For high schoolers thinking ahead to the college process, summer usually means test prep, getting a jump on coursework for the school year, and essay writing at some point. While all those things are certainly helpful in preparing you to go through the school year and college apps, they don’t diversify your life experience.
Cue entrance for the summer job. If you’re looking for a way to get a new experience, earn money, and prepare yourself for life outside of classrooms, then getting a summer job is for you. I currently work at a convenience store and at Blue Ginger, a popular restaurant in Greater Boston, so I’ll share some takeaways from being in the workforce.
You will learn to be patient with others. At the convenience store I have to sell lottery games to cranky people and at the restaurant I bus tables for patrons that are usually stuck up. I have to deal with old people who expect you to know exactly what lottery games they play without having to tell you, people who stay in the store all day buying scratch tickets and slowing down lines, and snobby diners who come into the restaurant ten minutes before closing time and make the staff stay overtime for 2 hours. It’s easy to get mad about how annoying it is to deal with attitude from others, but by keeping your cool you’ll develop more patience and a thicker skin, which definitely will come in handy during college and beyond.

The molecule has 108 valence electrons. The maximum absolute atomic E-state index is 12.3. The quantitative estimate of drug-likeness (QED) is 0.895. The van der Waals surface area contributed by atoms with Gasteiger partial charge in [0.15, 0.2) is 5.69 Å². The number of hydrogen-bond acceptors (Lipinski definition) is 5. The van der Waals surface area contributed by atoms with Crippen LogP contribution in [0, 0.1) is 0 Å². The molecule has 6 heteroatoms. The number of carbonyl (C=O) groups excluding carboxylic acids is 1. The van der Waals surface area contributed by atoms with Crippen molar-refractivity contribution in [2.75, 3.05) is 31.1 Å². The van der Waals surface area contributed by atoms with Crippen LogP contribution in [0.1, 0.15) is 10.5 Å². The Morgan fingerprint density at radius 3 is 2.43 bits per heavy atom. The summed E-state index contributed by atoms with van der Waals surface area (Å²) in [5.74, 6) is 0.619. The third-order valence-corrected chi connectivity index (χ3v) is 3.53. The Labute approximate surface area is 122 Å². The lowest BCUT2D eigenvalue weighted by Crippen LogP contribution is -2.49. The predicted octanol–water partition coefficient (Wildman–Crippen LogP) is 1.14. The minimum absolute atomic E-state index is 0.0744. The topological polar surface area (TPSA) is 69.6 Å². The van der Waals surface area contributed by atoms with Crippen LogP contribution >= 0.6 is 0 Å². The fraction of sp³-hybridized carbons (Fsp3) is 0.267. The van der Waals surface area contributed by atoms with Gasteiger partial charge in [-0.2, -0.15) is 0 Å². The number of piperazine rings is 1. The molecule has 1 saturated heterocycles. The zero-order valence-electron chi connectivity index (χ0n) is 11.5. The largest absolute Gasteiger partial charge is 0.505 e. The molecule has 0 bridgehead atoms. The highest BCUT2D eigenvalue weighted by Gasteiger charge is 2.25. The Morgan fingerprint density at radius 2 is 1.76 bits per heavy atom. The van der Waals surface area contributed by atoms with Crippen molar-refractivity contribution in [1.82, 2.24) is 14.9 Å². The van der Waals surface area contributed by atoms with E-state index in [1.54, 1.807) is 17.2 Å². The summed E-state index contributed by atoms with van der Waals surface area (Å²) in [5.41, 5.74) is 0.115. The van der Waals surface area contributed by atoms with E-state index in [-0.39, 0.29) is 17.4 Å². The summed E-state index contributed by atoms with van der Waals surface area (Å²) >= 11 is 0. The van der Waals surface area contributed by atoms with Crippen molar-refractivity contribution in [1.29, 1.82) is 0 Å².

You will learn to absorb criticism and use it to improve. I had never worked in a restaurant before my job at Blue Ginger, so my first two weeks were rough to say the least. I had trouble filling water glasses with enough ice, cutting bread pieces the right size, clearing plates off of tables, setting tables, pretty much everything involved with being a busboy. I got chewed out by pretty much every server and even the head manager, and some nights I wondered why I still wanted to work with a bunch of jerks who seemed to call me out every five minutes. I still have skills to learn, like polishing wine glasses faster and balancing soup bowls and dinner plates in one hand, but after my initial anger, I actually listened to the criticism that the manager and servers gave me and used it to correct my mistakes and do my job right. Getting called out is embarrassing, but it’s a great way to ensure that you learn what you have to do and make sure that you never mess it up again.
You will appreciate your hard work in the classroom so much more. Don’t get me wrong, working is a great thing to do. Providing for yourself and being responsible at a young age is good for the future, but from working two jobs at the same time and logging in 50+ hours a week at minimum wage and from tips, trust me when I say to cherish your time as a student. If I had my summer work schedule all year, even with my hours, the pay wouldn’t be sustainable for someone in the Boston area. College is a four year safe period where you get to prepare yourself for what life you might want to lead before you get thrust out into the world. So make wise on your investment and make the most of your college years so that you can live the life you want. The classroom is your best bet to get there.